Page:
1 Gang 2 Way | 2 Gang 1 Way | Light Switch Jargon Explained

Last week, I asked the new apprentice electrician at work to grab me the 1 gang 2 way light switches. He looked at me as if I had two heads and just spoke in some made-up language. Then I explained what 1 gang and 2 gang light switches mean and he realised it’s pretty straightforward once someone has explained it in plain English.

This got me thinking that there must be lots of people who are confused by this funny lighting lingo. This post will explain in clear plain English what the terms 1 gang 1 way, 1 gang 2 way, 2 gang 1 way and 2 gang 2 way mean as well as a few other common terms. I’ve also added some comparison tables for costs of switches to help readers decide what their best options are!

A 3 Gang light switch mounted on a wall
A 3 Gang light switch mounted on a wall

The number of gangs a light switch has simply refers to the number of physical switches on one plate. The number of ways refers to the different operating functions each switch has. We are most likely to find a two-way switch at each end of our hallway.

That is the concise explanation in handy quick read form. Don’t worry if it’s still a little confusing we’ll go on to break it down further so you know exactly what light switch you need. If you are looking for info on lighting motion sensors, you can find that in our article linked here.

Let’s start with breaking down what a light switch gang means then we’ll move on to what light switch ways are referring to.

One, Two and Three Gang Meaning for Light Switches

As we mentioned, the number of gangs refer to the number of switches on one plate. The most common type of switch in our houses is a one gang switch. This is a simple light switch as pictured below.

A 1 Gang light switch in my bedroom at home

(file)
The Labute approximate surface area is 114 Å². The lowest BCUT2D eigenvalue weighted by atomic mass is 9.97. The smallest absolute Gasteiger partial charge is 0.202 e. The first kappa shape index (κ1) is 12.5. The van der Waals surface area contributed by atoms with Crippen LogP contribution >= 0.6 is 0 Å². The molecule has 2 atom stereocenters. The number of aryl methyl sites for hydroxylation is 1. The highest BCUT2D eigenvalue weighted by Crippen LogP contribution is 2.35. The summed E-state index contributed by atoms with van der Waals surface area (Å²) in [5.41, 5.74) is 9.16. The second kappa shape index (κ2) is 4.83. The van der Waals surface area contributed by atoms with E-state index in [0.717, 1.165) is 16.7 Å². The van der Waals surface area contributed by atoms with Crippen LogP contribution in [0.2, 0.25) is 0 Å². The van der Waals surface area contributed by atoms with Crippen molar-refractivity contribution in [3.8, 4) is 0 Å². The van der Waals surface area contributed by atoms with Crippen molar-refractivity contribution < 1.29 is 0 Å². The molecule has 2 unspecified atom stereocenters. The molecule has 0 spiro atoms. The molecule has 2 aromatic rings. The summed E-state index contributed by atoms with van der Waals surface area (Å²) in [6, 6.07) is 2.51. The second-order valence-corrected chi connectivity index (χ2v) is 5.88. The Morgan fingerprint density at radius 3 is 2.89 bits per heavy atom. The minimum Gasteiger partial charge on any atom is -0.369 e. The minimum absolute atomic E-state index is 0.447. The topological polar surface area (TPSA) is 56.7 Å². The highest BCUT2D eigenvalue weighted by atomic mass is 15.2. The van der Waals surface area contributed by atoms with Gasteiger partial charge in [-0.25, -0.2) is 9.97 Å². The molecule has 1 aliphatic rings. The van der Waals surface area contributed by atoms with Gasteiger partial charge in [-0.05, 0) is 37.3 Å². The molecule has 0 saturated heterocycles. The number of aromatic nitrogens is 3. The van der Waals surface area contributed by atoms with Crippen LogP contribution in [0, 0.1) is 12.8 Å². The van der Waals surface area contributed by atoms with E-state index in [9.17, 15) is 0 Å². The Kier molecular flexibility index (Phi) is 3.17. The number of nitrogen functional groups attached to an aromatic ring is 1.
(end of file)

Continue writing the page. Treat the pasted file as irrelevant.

A 1 Gang light switch in my bedroom at home

We can see that there is just one switch on the backplate. This would be known as a one gang switch on a single backplate.

When we talk about the plate we are referencing the plastic bit at the back that the screws are in. This is what we would call a single size backplate

These single backplates are all the same size. The construction industry got together and determined that this would be the universal size used for a single plate (FYI: it’s the same size as a single socket). If you buy any single plate size switch it will fit as a replacement where another single size plate once was.

It makes logical sense that if we have one switch for a one gang light switch we would expect to see two switches on a two gang light switch, and that’s exactly what we get. (I would always advise buying good quality branded switches like my preferred ones linked on Amazon here.)

2 Gang Light Switch

Below is a photo of a 2 gang light switch. It simply means there are two switches positioned next to each other on the same backplate.

A two gang light switch
A two gang light switch

When it comes to gangs on light switches it really is that straightforward. In domestic properties, we will most often find one and two gang switches.

Occasionally we will find 3 gang or 4 gang switches in our homes (usually in a kitchen where we need to have several lighting controls all in the same place)

3 Gang Light Switch

The image at the start of this post, which I’ll put below as well, shows a 3 gang light switch.

3 Gang light switch

We can see we now have three switches on one backplate. This means we can control 3 different lights from one position in our home. This 3-gang switch on amazon is a good option in most use cases.

It’s not that obvious from the photo but there’s something we need to be aware of. As we now have 3 light switches on the same plate the size of the backplate does sometimes increase. In the photo above it is no longer a single backplate it is now a double backplate.

Worth noting we can get 3 gang switches on a single size backplate as the photo below taken from Screwfix shows.

3 Gang light switch
3 Gang light switch

As with single plate sizes, the industry got together and agreed on a size for all double backplate sizes. All double backplate size switches are interchangeable (this also happens to be the same size as a double socket)

The reason the industry has standardised these sizes is it makes replacing electrical accessories (such as light switches) a much easier job. The backbox is buried in the wall which the plate can screw into. There is no need to change the backbox when changing the light switch as the size is standardised.